Tired of all the negative publicity that comes along with the annual bike rallies and the fact that the bikers are scaring off the golfers, the City Council is implementing a strategy to eliminate the bike weeks all together. By adding $4 in property tax to every $100,000 home and $6 to commercial and second homes, the city looks to raise $1 million a year – and get rid of bike week in the process. It doesn’t really matter that businesses all across the Grand Strand will be losing a major portion of their YEARLY revenue, as some might even go out of business with the lost of the event, as it’s all about them. But then again maybe some good will come out of a quieter week leading off to the start of summer. So let’s explore the pros and cons of eliminating bike week.
The first pro that comes with eliminating bike week is the $1 million via a raise in property tax. With all the extra money, Myrtle Beach should see an increase in police protection, better roads, newer school books and other expenditures.
Secondly, locals will be able go out without the fear of running into a leather laced metal rocket. Last year was considered a good year when there was only seven bike related deaths.
Up next is the elimination of all the noise. For those who enjoy falling asleep to the crashing of the waves, your dreams are often interrupted by a Harley vroom. So if this ordinance is passed, you can count your sheep in peace.
The fourth pro would be the Council’s pitch to make the weeks, soon to be, formally known as bike week, family week. That’s right, a complete 180. From beer downing, bikini bike washing, bike week to ice cream licking, sand castle building, family friendly week.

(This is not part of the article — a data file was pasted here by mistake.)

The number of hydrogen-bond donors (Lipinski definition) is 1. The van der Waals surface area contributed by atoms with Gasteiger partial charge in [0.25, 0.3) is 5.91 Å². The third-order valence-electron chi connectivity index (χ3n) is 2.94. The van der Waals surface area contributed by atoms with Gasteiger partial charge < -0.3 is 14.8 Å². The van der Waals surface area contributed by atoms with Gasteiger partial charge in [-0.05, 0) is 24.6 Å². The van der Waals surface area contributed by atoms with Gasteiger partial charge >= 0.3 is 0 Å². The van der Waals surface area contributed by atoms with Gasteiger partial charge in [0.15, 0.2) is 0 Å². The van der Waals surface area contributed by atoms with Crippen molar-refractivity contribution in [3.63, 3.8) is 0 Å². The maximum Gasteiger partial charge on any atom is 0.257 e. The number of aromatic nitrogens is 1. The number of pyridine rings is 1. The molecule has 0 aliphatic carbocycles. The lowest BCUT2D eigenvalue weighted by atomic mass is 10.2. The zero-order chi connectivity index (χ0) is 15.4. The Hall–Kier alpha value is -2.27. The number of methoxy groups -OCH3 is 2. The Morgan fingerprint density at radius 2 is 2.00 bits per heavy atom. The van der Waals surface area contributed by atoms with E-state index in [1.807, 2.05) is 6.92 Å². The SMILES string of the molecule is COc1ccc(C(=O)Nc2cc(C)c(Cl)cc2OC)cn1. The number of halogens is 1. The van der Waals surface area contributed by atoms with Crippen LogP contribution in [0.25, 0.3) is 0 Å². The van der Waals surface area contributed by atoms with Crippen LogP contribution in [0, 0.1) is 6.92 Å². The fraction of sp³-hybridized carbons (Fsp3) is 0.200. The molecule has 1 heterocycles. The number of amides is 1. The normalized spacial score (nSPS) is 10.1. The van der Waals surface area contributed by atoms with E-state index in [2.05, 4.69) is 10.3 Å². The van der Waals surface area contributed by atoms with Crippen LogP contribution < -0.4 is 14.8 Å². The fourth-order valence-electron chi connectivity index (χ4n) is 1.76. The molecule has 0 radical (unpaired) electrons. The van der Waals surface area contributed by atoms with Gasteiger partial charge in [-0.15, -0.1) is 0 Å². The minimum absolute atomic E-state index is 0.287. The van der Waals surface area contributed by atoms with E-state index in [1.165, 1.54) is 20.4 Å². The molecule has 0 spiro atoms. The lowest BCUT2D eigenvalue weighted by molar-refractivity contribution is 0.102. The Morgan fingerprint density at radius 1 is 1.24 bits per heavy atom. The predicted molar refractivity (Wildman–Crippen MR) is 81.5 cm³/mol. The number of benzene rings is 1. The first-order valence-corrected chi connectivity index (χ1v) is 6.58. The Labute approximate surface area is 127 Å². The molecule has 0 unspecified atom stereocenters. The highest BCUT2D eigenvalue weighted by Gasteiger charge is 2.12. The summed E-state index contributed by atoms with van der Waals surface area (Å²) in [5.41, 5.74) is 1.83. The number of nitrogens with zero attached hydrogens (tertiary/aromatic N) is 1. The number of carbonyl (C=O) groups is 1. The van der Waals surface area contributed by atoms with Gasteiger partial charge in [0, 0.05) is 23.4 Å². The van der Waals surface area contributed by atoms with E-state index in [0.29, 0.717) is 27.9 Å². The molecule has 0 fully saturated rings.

The fifth and final pro would be …. Err. I was lucky to come up with four so I’ll stop while I’m ahead.
If you’re looking to give a boost to golf resort, courses and shops, you’ll be sacrificing plenty of other businesses. From bike shops to clothing stores to restaurants and clubs, many local businesses make their entire revenue for the year during these weeks. If you eliminate bike week you will also be putting numerous Grand Strand businesses to death as well.
If you kill off bike week, you will not only be harming businesses during May, but the bikers will not return throughout the year. Many bikers often visit Myrtle Beach multiple times throughout the year but will make their way to Dayton or anywhere else.
The third con to eliminating bike week is the fact in everybody’s mind, including families, the last weeks in May will always be seen as bike week. Nobody will want to bring their kids to Myrtle Beach during this time, unless it’s on the back of a Harley, for fear of the seeing something shouldn’t. It doesn’t matter that bike week has been dead for years.
The fourth con to killing bike week is Myrtle Beach might lose its “cool factor.” The number one reason people travel across the country to come to Myrtle Beach is, golf. But then a close second would be all the young, and young at heart, which drop in looking to have a good time. By eliminating bike week the council will unleash a negative cloud over Myrtle Beach as visitors will see the town more as a place for party-poopers not party-goers.
The fifth and reason, and we’ll just stop here, the city shouldn’t kill bike week is it may be seen as racially motivated. Oh no, not the race card…err, yup. Why is it that business shut down during black bike week, but not Harley week? How is it that many hotels raise their rates during black bike week? Or why did the city block off traffic a couple years ago and only rectifying the situation after the NAACP dropped in? And why were there three times as many cops out for black week versus Harley week? Many defenders of the ordinance say that all the crime and deaths that occurs during black bike week is the reason why this ordinance must be emplaced, with Harley bike week just being a casualty. But this is untrue as there were nearly double the bike related deaths during Harley week than black bike week.
So it’s hard to say this early who will win out – the city that backs the golfers or the annual tradition, bike week? This one may not be decided until the last ballot is cast.
Let us know what you think. Keep Bike Week Alive. Or Let Bike Week Die.